3. Learning algorithm To train the model, the authors follow the standard training procedure of deep adversarial networks of Goodfellow et al. (2014). For every input sample, the discriminator and the mapping matrix W are trained successively with stochastic gradient updates to respectively minimize [math] L_D [/math] and [math] L_W [/math]

Refinement procedure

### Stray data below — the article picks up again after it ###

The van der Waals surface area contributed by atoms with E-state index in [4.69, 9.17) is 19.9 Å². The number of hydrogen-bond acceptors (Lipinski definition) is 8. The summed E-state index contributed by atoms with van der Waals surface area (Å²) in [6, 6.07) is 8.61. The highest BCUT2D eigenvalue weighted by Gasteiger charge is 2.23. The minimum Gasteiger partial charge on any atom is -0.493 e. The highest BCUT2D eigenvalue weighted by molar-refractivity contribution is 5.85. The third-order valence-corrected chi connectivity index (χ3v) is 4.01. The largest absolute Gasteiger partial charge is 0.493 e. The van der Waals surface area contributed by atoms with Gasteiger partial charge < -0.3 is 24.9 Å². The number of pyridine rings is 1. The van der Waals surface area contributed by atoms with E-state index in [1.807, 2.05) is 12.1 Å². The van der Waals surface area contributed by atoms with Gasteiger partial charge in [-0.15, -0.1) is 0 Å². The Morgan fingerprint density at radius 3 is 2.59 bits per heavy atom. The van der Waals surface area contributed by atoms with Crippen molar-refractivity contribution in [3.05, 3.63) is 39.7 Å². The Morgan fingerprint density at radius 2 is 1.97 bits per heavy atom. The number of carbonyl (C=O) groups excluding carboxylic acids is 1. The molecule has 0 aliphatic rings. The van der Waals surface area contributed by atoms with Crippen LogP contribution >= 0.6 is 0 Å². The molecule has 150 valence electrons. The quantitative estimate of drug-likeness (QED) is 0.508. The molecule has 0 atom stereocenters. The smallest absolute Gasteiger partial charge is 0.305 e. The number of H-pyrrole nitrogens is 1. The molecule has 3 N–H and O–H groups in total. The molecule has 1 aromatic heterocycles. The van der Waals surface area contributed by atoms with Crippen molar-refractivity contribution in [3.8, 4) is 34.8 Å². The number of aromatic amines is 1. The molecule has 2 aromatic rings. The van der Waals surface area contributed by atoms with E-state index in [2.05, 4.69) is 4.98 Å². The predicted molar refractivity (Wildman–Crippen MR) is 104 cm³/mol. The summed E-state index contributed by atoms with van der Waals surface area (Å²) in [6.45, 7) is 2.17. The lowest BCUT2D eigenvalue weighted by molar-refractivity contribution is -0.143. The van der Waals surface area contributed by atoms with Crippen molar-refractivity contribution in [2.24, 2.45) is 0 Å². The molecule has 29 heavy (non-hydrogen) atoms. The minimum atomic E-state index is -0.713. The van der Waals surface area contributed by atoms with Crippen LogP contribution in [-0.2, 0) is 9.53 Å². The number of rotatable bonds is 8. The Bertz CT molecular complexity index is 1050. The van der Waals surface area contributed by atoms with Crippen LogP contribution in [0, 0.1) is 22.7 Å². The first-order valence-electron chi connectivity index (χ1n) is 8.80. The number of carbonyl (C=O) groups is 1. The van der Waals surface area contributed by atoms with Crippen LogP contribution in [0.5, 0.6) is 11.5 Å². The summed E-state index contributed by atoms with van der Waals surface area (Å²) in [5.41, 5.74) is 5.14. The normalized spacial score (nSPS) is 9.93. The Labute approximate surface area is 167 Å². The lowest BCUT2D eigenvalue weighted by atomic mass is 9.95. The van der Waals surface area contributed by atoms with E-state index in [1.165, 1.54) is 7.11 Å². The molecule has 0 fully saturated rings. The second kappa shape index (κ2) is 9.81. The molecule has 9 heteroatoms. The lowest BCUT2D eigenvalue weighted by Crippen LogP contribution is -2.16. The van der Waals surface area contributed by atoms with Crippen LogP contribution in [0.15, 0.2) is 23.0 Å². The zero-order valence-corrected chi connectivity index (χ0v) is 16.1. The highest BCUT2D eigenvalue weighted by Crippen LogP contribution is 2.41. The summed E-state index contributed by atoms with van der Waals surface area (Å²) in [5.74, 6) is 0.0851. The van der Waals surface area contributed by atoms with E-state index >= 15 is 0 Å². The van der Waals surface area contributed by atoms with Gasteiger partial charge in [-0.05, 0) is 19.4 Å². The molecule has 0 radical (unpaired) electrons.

The matrix W obtained with adversarial training gives good performance (see Table 1), but the results are still not on par with the supervised approach. In fact, the adversarial approach tries to align all words irrespective of their frequencies. However, rare words have embeddings that are less updated and are more likely to appear in different contexts in each corpus, which makes them harder to align. Under the assumption that the mapping is linear, it is then better to infer the global mapping using only the most frequent words as anchors. Besides, the accuracy on the most frequent word pairs is high after adversarial training. To refine the mapping, this paper build a synthetic parallel vocabulary using the W just learned with adversarial training. Specifically, this paper consider the most frequent words and retain only mutual nearest neighbors to ensure a high-quality dictionary. Subsequently, this paper apply the Procrustes solution in (2) on this generated dictionary. Considering the improved solution generated with the Procrustes algorithm, it is possible to generate a more accurate dictionary and apply this method iteratively, similarly to Artetxe et al. (2017). However, given that the synthetic dictionary obtained using adversarial training is already strong, this paper only observe small improvements when doing more than one iteration, i.e., the improvements on the word translation task are usually below 1%.